A value proposition does exist for agencies that provide true value. Simply providing a quote (I get a kick out of advertisements for free insurance quotes – seriously?) and a policy can be done by a computer. There is NO value in doing just this. A value proposition is delivery of the policy and the policy is designed, customized, and built specifically for that client based on their exposures and their decisions as to how much they want to self-insure. When an agent recommends a coverage and they decline, they are really advising they want to self-insure that exposure.

When an agent delivers risk management, loss control, and simple safety advice they are delivering a value proposition. Something simple, just guiding a client to the company the agency feels has the best claims service, for example, is a huge value proposition. Every agency should be giving their clients a phone app. That is another example of a value proposition. Value can be delivered with so many examples and these are just a few simple ones. If agencies are not delivering value, companies need not pay full commissions and contingencies.

If agencies are not delivering value, some companies also recognize this as a characteristic of laziness. The companies understand they can cut commissions for lazy agents because what’s a lazy person really going to do about it?

What is intriguing to me is that some companies have made specific agencies lazy or at least contributed by previously being over generous in their compensation. For years I have wondered why certain companies paid certain agencies so well when I know those agents are lazy and often incompetent. In a fashion, they were fattening up the Thanksgiving turkey.

Most such companies are not that insightful much less that strategic. They were not fattening up the turkey but it kind of worked out that way. Many of these same companies have huge internal profitability problems and they are blaming agency compensation. Agency compensation in these situations is an easy target. The agents are not doing much for their commissions and the companies are overpaying relative to their peers. On the surface this seems reasonable but agency compensation is just an itch. These specific companies’ problems lie much deeper. One such company is one of the few companies to not make any profits in five years. The last five years have been arguably the five most profitable years in carrier history so for a carrier to lose money requires some effort. Cutting agency compensation will not solve these companies’ problems. If agents had been providing real value and generating organic growth, the companies could not and would not feel so comfortable making drastic cuts.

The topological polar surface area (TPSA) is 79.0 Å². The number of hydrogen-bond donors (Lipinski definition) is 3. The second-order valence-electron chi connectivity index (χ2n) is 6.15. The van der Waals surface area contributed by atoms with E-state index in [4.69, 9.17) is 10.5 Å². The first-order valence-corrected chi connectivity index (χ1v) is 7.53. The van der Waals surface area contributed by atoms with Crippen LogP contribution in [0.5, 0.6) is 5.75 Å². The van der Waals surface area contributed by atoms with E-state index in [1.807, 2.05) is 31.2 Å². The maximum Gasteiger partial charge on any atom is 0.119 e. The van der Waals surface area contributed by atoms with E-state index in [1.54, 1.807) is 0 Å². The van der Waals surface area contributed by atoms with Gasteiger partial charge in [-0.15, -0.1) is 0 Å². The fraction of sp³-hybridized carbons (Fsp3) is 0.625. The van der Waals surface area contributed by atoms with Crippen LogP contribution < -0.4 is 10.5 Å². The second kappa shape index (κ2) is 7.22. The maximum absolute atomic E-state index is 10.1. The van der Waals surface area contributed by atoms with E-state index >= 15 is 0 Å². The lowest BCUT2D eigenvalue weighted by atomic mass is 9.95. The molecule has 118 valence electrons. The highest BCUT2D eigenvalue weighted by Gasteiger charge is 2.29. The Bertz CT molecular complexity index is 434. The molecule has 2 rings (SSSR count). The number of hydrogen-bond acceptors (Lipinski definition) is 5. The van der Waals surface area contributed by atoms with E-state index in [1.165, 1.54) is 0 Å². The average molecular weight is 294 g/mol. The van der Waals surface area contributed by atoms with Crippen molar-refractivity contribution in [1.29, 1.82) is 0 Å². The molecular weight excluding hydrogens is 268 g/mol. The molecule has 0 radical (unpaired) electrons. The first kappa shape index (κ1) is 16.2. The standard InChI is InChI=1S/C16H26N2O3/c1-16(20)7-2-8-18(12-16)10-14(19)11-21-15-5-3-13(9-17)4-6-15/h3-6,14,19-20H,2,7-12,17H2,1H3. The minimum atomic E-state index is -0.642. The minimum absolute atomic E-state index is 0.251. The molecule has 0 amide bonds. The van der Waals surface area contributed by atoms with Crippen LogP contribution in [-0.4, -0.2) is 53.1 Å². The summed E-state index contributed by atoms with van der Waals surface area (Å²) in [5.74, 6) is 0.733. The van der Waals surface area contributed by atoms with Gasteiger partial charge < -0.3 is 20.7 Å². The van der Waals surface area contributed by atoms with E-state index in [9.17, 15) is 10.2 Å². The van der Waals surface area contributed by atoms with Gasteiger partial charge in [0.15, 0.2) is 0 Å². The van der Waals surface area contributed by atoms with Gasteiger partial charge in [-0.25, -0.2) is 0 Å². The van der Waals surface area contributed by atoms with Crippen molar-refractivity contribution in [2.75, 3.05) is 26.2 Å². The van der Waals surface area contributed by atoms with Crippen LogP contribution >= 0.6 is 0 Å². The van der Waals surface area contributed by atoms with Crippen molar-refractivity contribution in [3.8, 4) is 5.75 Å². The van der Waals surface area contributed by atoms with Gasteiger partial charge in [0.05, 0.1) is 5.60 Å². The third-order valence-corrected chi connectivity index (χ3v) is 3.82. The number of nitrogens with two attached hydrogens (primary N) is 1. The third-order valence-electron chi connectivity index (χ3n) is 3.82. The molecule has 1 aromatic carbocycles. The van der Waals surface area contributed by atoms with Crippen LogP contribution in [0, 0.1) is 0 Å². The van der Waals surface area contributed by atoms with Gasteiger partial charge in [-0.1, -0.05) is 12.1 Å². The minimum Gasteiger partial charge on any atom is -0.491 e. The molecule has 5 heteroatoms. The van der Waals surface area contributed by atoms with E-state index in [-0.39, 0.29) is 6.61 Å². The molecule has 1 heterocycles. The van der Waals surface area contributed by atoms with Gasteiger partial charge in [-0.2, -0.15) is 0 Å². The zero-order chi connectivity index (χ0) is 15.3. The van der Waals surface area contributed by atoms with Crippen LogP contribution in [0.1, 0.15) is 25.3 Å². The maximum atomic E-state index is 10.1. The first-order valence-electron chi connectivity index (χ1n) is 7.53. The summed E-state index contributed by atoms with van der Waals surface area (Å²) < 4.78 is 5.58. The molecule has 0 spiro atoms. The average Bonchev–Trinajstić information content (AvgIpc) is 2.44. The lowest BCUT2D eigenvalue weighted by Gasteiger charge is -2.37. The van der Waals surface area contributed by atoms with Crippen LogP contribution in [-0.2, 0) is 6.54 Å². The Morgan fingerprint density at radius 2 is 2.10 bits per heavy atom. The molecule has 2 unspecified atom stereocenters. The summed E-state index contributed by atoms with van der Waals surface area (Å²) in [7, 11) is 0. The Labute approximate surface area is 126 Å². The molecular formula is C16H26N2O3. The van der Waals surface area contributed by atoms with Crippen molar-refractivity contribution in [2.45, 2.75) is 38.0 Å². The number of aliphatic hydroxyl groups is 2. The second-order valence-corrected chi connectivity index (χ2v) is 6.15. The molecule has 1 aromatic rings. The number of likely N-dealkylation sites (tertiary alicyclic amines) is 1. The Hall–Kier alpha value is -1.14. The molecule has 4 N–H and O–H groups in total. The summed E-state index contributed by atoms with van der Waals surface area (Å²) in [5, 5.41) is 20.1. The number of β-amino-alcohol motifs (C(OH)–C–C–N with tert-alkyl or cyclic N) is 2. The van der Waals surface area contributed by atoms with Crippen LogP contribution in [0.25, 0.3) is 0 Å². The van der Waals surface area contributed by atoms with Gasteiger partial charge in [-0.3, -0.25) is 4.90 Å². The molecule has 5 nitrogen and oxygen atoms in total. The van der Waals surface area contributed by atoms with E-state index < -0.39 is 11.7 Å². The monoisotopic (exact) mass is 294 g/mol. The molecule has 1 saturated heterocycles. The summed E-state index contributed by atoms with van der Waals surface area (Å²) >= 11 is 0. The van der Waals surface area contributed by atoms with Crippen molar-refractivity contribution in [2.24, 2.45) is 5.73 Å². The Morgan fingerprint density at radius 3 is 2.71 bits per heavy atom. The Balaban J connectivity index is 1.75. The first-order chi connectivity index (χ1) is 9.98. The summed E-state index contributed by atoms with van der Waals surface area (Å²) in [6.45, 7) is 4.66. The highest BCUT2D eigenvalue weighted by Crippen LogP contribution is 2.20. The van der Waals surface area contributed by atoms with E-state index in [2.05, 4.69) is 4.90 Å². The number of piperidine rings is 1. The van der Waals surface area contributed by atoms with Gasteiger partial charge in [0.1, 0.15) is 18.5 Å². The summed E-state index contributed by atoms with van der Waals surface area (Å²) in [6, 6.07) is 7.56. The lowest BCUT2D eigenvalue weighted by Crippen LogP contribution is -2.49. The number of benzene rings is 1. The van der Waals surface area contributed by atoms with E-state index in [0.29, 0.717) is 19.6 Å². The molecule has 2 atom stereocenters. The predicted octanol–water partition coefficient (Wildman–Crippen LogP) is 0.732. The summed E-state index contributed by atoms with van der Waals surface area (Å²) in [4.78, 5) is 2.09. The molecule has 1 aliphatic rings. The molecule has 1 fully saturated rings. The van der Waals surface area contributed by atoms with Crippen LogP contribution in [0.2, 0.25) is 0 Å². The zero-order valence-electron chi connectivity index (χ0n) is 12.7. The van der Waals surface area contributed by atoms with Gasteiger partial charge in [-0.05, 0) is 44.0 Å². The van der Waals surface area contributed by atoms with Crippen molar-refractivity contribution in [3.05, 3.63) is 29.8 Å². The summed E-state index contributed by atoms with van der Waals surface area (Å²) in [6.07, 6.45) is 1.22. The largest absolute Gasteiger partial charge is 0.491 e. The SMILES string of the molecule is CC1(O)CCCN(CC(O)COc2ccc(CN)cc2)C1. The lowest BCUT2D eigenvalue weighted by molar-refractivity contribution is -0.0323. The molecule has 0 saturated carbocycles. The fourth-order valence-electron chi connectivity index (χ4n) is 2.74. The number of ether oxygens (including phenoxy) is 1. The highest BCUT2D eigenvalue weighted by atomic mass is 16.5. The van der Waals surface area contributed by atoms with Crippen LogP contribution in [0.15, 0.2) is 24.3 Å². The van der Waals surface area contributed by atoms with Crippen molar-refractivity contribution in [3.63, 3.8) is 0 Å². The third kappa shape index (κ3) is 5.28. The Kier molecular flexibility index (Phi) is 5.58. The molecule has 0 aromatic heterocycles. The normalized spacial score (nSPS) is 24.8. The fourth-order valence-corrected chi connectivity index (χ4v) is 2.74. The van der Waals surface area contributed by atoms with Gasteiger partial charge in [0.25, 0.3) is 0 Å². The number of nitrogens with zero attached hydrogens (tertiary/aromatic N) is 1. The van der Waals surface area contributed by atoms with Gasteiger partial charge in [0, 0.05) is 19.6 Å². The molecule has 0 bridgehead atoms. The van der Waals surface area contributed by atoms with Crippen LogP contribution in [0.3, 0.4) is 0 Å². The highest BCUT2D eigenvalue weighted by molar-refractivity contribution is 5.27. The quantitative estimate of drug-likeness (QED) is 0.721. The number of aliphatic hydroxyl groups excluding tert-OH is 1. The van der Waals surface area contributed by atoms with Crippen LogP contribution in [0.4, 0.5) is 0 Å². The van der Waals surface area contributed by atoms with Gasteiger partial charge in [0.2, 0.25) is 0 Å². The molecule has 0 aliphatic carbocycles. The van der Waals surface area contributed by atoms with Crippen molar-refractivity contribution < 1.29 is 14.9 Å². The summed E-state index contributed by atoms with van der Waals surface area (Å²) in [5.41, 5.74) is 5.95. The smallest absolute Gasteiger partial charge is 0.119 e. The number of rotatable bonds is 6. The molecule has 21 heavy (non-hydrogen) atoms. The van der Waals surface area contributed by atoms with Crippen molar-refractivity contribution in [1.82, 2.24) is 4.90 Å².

There is another company or two that are much smarter and more strategic than the rest. They do not have profitability problems but they see the opportunity to cut commissions, all the same. So they are. They will go from quite profitable to even more profitable.

Most companies in my experience are not strategic in their thinking. Those that are though have to be considering cuts because insurance distribution is being and will be disrupted by a new breed of web based independent insurance agencies offering valuable value propositions but through a virtual relationship. These entities can provide the same services as an agency not doing much for less commission and they have a strategy. Companies have already appointed dozens of these virtual independent agencies.

It is interesting to me that many of the companies cutting commissions have not cut at all, or cut as deeply specific to my best agency clients who demonstrably provide organic growth and value propositions to their clients. Even when even these clients have incurred cuts, they have made up the difference with a quality, strategic fee program BECAUSE THEY ARE OFFERING QUALITY VALUE!

The commission cuts were inevitable by some carriers. I told my clients to expect cuts years ago carrier by carrier. My clients who responded strategically instead of putting their heads in the sand are doing quite well, not quite laughing to the bank but at least marching to the bank. More cuts are coming because some carriers have serious profitability issues and agents are spending too much time whining about commission cuts instead of investing in producers who can actually sell, firing those who can’t, aligning their agencies with strong carriers, and building true value propositions. The choice is yours.

 

Copyright 2016 by Chris Burand. All rights reserved.
For reprint permission, email chris@burand-associates.com

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Bill Wilson

Founder at InsuranceCommentary.com
One of the premier insurance educators in America on form, coverage, and technical issues; Founder and director of the Big “I” Virtual University; Retired Assoc. VP of Education and Research from Independent Insurance Agents & Brokers of America. Reprint Request Information